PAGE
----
This Black-founded startup wants to help you find cheaper groceries

The platform, which bills itself as ‘the Kayak of groceries,’ is launching at a time when the pandemic has pushed millions into food insecurity, and inflation has driven up food prices.

Growing up in Selma, Alabama, Mark Peterson knew how hard it was for his mother to afford weekly groceries. “My mom struggled to put the kind of food that she wanted on the table,” he says. As she worked to feed her family, she’d spend hours on weekends wading through flyers and booklets for coupons, buying items like eggs or pickles individually at mom-and-pop stores, and often going to four or more stores to locate the best deals.

Motivated by this childhood experience, Peterson launched his company, Ziscuit, as a search engine for grocery item prices. The platform, which he calls “the Kayak of groceries,” allows food insecure customers, or users in food deserts, to look for the best-priced sustenance located near them, potentially saving hours of coupon clipping and driving aimlessly from store to store. Ziscuit estimates its tool could help individual families save up to $520 a year.

[Screenshot: Ziscuit]

Ziscuit users can upload their grocery lists and instantly find the cheapest total bills based on their inputs. Setting various parameters, they could increase savings by widening the radius of travel from home and the number of stores they’re willing to visit. Just as Kayak did for flights and hotels when it first began, Ziscuit uses web crawlers to pull price data from supermarket websites, ranging from Publix to Walmart to Dollar General, depending on the area. The information refreshes frequently to ensure it’s up to date, and users can access it for free. (Ziscuit currently earns revenue through advertising and survey products.)

The site can be used by anyone interested in saving some money, and it comes at a critical time, when grocery prices have risen to a 40-year high due to inflation; food prices on average increased 49% between May 2020 and January 2022. But in particular, Ziscuit hopes to cater to food-insecure households (of which there are an estimated 38 million in the U.S.) as well as Americans who live in food deserts, or areas where access to healthy nutrition is lacking.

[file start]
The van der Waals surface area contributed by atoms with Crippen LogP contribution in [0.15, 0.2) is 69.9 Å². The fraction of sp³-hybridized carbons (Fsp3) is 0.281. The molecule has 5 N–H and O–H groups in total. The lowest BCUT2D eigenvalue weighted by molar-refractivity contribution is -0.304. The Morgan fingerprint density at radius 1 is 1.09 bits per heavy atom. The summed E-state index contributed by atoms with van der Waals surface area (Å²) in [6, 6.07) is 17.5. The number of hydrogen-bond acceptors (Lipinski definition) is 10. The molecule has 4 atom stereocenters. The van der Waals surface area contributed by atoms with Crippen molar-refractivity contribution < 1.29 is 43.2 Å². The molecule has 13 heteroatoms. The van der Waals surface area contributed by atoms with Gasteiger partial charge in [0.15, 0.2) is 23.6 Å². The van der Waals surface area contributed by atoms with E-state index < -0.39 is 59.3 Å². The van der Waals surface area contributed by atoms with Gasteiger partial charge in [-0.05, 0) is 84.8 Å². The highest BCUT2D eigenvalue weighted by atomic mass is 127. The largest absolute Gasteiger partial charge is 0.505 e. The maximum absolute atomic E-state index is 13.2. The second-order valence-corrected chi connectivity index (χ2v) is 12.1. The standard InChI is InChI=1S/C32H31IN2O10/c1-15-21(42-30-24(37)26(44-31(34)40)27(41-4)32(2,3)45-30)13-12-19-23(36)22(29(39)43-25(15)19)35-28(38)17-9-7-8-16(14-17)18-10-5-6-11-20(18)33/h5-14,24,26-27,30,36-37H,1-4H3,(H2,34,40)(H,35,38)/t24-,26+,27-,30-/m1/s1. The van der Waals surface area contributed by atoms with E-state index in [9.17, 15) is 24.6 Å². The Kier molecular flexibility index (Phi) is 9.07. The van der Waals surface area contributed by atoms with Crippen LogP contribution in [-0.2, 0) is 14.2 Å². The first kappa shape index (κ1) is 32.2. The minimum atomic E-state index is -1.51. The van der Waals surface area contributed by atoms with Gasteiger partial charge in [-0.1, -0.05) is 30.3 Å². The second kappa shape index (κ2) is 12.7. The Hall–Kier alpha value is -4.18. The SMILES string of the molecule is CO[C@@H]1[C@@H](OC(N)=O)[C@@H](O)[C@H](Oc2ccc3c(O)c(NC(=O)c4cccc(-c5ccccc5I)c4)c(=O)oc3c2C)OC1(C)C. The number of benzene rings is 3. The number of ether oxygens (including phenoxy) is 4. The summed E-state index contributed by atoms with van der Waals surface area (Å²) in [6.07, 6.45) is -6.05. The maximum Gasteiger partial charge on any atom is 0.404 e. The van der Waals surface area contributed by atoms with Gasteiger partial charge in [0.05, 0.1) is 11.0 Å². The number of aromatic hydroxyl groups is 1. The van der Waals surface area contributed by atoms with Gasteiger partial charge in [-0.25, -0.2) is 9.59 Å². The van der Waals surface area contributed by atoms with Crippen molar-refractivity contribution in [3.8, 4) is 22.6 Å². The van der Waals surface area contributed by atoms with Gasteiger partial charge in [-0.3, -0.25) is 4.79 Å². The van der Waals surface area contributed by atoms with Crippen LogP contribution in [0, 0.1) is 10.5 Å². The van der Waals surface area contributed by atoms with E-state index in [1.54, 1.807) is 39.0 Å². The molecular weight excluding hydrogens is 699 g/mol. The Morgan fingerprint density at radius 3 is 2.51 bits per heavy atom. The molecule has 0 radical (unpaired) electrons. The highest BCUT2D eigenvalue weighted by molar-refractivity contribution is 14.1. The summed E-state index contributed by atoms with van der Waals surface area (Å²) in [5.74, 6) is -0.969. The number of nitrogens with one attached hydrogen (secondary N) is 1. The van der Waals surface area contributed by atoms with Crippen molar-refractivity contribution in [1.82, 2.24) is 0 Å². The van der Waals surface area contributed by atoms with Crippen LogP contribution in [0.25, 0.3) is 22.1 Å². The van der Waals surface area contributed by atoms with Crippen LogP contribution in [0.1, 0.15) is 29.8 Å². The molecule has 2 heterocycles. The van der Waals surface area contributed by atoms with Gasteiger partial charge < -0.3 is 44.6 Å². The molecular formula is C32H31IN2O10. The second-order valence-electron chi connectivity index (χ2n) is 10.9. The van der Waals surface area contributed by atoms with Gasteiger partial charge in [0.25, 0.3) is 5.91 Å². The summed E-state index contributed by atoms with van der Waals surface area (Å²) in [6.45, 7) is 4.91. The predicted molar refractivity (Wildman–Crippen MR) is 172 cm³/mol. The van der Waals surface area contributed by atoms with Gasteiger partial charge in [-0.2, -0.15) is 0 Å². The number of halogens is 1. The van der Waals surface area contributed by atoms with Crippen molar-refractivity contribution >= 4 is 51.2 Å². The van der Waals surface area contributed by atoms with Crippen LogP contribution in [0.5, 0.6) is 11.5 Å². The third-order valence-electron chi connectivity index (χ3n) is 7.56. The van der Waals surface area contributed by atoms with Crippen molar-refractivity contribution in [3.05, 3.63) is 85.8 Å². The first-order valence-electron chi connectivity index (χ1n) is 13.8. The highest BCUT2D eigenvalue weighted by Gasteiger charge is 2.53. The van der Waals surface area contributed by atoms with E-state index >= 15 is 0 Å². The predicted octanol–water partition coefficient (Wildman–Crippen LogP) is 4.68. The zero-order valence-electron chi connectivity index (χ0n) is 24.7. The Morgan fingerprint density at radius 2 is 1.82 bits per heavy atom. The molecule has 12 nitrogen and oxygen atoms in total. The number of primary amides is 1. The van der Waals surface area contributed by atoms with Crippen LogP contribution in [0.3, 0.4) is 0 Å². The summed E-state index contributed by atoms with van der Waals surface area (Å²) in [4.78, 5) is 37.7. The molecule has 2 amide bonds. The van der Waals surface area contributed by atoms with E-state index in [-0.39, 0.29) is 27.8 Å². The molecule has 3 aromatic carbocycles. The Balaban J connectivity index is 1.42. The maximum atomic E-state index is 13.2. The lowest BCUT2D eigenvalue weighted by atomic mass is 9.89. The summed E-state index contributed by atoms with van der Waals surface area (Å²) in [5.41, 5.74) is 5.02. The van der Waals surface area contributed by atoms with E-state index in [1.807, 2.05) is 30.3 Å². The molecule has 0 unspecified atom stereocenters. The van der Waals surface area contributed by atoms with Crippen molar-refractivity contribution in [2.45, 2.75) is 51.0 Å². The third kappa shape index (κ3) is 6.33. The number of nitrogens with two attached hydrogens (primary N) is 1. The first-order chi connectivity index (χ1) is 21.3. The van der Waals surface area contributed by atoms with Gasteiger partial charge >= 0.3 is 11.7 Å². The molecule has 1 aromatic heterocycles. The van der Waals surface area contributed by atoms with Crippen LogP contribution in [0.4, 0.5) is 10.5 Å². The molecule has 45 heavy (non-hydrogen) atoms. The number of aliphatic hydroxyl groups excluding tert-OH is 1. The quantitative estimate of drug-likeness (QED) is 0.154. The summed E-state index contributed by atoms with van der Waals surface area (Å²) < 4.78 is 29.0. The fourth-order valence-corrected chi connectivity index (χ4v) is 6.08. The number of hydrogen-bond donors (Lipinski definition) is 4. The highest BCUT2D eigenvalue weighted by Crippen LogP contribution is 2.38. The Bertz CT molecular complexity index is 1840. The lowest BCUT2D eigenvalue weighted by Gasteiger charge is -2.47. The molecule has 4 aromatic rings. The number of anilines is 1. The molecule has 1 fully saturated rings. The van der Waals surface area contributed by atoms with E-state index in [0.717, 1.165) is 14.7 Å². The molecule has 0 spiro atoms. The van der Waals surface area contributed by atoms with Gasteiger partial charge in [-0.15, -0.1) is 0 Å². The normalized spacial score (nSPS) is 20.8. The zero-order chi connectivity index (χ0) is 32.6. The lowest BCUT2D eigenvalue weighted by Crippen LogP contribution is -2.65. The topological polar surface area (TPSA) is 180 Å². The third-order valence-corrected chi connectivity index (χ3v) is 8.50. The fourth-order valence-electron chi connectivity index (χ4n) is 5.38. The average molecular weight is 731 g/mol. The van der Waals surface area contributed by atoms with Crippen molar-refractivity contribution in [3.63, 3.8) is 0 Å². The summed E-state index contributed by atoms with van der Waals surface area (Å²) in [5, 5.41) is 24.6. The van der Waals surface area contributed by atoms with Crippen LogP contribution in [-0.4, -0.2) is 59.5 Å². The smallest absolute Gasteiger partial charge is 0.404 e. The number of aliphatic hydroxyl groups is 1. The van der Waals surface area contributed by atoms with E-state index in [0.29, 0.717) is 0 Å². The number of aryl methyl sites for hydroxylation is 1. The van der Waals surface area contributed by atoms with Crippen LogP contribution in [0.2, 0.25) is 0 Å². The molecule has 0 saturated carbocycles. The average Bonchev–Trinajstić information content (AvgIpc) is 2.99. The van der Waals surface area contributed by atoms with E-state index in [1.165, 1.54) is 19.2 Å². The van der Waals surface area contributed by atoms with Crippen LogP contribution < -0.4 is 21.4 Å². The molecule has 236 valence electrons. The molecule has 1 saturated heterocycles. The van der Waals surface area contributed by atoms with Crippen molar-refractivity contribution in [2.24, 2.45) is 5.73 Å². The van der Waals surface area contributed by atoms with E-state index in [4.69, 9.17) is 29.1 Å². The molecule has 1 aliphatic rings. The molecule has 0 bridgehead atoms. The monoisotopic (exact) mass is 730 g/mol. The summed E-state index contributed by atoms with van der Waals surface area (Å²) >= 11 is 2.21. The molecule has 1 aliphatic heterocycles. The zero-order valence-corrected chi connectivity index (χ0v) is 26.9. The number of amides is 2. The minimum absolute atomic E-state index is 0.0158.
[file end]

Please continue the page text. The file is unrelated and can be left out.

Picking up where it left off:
Peterson is quick to point out that when it comes to food, supply shortages are not the issue. “Hunger is a logistical problem,” he says. “We have cheap food. We just can’t figure out how to aggregate the demand and get the food to the people who need it the most.”

With help from startup accelerators, including the Techstars Farm to Fork program, which invested $140,000, as well as the Google for Startups Founders Academy, which provides support for Black, Latinx, and veteran-led tech startups, Ziscuit has already launched in four ZIP codes in the Atlanta metro area—a region that’s home to a large share of millennial women with two or more children, a demographic group that the company’s analytics identified as key to its model. These are households that are both tech-savvy and need savings, and that often spend hours online finding recipes, listing ingredients, and trying to procure them.

Currently the company has about 100 users in each ZIP code, and Peterson says he’s received encouraging early feedback. Depending on the parameters set, users have been able to save up to $10 weekly, with the average at just under $5.

In addition to cost and time savings, Peterson has heard feedback that users have also discovered grocery locations nearby that they didn’t know of before, including mom-and-pop shops and dollar stores, some even within walking distance. “People have found significant savings in places that they didn’t expect,” he says.

The company now has its sights set on 23 U.S. cities, each with substantial shares of its target demographic, after which it would eventually like to expand even further. First up is a rollout in two ZIP codes in Birmingham, Alabama, with the help of a $50,000 investment from another tech accelerator, Innovation Depot’s Velocity. In this iteration, Peterson is hopeful to help not only consumers but also smaller retailers like the ones his mother used to frequent, those that may be struggling to compete with the scale at which the Amazons of the world are able to aggregate demand and keep prices low.

Peterson argues, “All those things need to be replicated by smaller retailers if they’re going to survive the next 10 years.”

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